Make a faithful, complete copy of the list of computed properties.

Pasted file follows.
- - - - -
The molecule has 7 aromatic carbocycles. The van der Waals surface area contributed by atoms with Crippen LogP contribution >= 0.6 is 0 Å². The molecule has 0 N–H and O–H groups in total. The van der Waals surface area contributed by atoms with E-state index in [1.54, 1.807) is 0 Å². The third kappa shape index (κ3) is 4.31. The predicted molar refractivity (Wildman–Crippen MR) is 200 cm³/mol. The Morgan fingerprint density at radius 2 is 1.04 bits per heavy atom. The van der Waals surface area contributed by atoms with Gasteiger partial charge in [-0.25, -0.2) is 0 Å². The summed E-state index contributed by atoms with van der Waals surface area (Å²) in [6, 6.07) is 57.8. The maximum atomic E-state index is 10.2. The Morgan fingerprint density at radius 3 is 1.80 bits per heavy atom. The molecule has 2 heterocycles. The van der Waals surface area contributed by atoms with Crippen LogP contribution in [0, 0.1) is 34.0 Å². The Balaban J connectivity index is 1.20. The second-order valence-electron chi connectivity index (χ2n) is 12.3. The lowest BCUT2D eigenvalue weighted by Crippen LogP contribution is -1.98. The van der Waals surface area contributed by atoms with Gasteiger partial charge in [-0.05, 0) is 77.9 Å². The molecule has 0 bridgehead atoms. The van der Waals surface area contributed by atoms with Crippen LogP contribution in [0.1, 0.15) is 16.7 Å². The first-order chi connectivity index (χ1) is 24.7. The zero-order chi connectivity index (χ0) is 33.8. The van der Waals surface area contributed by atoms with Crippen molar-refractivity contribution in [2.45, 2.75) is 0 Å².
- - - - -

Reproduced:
The molecule has 7 aromatic carbocycles. The van der Waals surface area contributed by atoms with Crippen LogP contribution >= 0.6 is 0 Å². The molecule has 0 N–H and O–H groups in total. The van der Waals surface area contributed by atoms with E-state index in [1.54, 1.807) is 0 Å². The third kappa shape index (κ3) is 4.31. The predicted molar refractivity (Wildman–Crippen MR) is 200 cm³/mol. The Morgan fingerprint density at radius 2 is 1.04 bits per heavy atom. The van der Waals surface area contributed by atoms with Gasteiger partial charge in [-0.25, -0.2) is 0 Å². The summed E-state index contributed by atoms with van der Waals surface area (Å²) in [6, 6.07) is 57.8. The maximum atomic E-state index is 10.2. The Morgan fingerprint density at radius 3 is 1.80 bits per heavy atom. The molecule has 2 heterocycles. The van der Waals surface area contributed by atoms with Crippen LogP contribution in [0, 0.1) is 34.0 Å². The Balaban J connectivity index is 1.20. The second-order valence-electron chi connectivity index (χ2n) is 12.3. The lowest BCUT2D eigenvalue weighted by Crippen LogP contribution is -1.98. The van der Waals surface area contributed by atoms with Gasteiger partial charge in [-0.05, 0) is 77.9 Å². The molecule has 0 bridgehead atoms. The van der Waals surface area contributed by atoms with Crippen LogP contribution in [0.1, 0.15) is 16.7 Å². The first-order chi connectivity index (χ1) is 24.7. The zero-order chi connectivity index (χ0) is 33.8. The van der Waals surface area contributed by atoms with Crippen molar-refractivity contribution in [2.45, 2.75) is 0 Å².